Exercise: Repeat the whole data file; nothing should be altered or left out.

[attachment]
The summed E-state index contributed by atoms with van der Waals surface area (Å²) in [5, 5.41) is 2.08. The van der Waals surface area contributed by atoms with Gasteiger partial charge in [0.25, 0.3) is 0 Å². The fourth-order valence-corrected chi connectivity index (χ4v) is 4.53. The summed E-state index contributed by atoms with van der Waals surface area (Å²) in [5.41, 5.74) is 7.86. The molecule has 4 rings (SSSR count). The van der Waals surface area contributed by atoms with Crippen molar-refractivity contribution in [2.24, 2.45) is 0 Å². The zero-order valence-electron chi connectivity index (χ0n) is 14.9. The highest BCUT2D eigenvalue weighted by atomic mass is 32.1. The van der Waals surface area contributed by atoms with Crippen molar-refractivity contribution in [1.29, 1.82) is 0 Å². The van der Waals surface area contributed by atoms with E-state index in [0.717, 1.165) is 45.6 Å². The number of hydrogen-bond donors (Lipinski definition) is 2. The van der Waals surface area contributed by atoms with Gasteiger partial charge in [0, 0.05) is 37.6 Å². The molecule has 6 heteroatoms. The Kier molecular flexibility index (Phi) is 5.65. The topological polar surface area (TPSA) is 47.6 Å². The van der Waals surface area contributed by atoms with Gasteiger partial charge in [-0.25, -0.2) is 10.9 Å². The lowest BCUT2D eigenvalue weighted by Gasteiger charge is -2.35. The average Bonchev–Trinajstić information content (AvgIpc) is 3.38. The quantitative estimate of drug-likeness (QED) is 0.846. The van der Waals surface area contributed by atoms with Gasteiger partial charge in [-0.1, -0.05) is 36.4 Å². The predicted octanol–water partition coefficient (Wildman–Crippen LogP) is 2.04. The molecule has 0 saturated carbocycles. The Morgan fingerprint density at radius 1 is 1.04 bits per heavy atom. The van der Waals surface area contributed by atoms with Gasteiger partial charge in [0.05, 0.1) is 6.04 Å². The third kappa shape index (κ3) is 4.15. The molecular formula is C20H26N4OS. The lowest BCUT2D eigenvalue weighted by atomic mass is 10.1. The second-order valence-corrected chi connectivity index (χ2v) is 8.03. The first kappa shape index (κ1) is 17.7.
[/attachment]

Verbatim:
The summed E-state index contributed by atoms with van der Waals surface area (Å²) in [5, 5.41) is 2.08. The van der Waals surface area contributed by atoms with Gasteiger partial charge in [0.25, 0.3) is 0 Å². The fourth-order valence-corrected chi connectivity index (χ4v) is 4.53. The summed E-state index contributed by atoms with van der Waals surface area (Å²) in [5.41, 5.74) is 7.86. The molecule has 4 rings (SSSR count). The van der Waals surface area contributed by atoms with Crippen molar-refractivity contribution in [2.24, 2.45) is 0 Å². The zero-order valence-electron chi connectivity index (χ0n) is 14.9. The highest BCUT2D eigenvalue weighted by atomic mass is 32.1. The van der Waals surface area contributed by atoms with Crippen molar-refractivity contribution in [1.29, 1.82) is 0 Å². The van der Waals surface area contributed by atoms with E-state index in [0.717, 1.165) is 45.6 Å². The number of hydrogen-bond donors (Lipinski definition) is 2. The van der Waals surface area contributed by atoms with Gasteiger partial charge in [0, 0.05) is 37.6 Å². The molecule has 6 heteroatoms. The Kier molecular flexibility index (Phi) is 5.65. The topological polar surface area (TPSA) is 47.6 Å². The van der Waals surface area contributed by atoms with Gasteiger partial charge in [-0.25, -0.2) is 10.9 Å². The lowest BCUT2D eigenvalue weighted by Gasteiger charge is -2.35. The average Bonchev–Trinajstić information content (AvgIpc) is 3.38. The quantitative estimate of drug-likeness (QED) is 0.846. The van der Waals surface area contributed by atoms with Gasteiger partial charge in [-0.1, -0.05) is 36.4 Å². The predicted octanol–water partition coefficient (Wildman–Crippen LogP) is 2.04. The molecule has 0 saturated carbocycles. The Morgan fingerprint density at radius 1 is 1.04 bits per heavy atom. The van der Waals surface area contributed by atoms with Gasteiger partial charge in [0.05, 0.1) is 6.04 Å². The third kappa shape index (κ3) is 4.15. The molecular formula is C20H26N4OS. The lowest BCUT2D eigenvalue weighted by atomic mass is 10.1. The second-order valence-corrected chi connectivity index (χ2v) is 8.03. The first kappa shape index (κ1) is 17.7.